- Friday, August 4
Film Screening Shadow World (2016) by Johan Grimonprez
- Johan GrimonprezArtist
Curatorial Residency Program
The art curatorial residency program is a Schwarz Foundation initiative aiming to bring together young professionals from different fields of science and art. Participants acquire professional experience by actively working together with internationally acclaimed art curators. In the inspiring ambiance of a historic and cultural area of high geographic importance, residents work at a freshhold between West and East. Residents meet, interact and develop ideas and references to an extensive community. The residents actively participate in the curating and production of the Art Space Pythagorion exhibition under the curator’s guidance. The production of complementary side-events, such as opening activities, lectures, workshops, educational programmes for children and screenings also fall in their line of work.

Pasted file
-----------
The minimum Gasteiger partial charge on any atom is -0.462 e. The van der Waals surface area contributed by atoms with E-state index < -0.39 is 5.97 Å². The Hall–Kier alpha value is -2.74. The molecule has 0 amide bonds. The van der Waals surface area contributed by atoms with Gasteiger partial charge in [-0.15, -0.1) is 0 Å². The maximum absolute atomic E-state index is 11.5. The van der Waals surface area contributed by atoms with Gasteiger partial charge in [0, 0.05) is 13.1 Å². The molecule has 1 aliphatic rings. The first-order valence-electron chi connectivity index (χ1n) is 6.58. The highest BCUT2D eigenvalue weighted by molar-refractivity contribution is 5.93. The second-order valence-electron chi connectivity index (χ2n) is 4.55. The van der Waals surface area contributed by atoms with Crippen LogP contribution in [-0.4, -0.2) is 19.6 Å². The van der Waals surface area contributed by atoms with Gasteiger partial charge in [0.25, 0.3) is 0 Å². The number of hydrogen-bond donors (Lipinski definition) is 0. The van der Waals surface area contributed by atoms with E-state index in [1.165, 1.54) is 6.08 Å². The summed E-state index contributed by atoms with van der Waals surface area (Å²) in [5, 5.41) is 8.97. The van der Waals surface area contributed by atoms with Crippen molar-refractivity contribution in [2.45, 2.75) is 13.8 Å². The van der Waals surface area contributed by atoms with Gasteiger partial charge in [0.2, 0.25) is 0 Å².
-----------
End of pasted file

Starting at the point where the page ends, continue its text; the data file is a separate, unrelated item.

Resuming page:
- Resident Curators
- Isabel Van BosResident Curator
- Ane Agirre LoinazResident Curator
- Christina PantelatouResident Curator
- Aneta Rostkowska Resident Curator
- Denise AraouzouResident Curator
- Evgenia GiannopoulouResident Curator
- Rania MavrikiResident Curator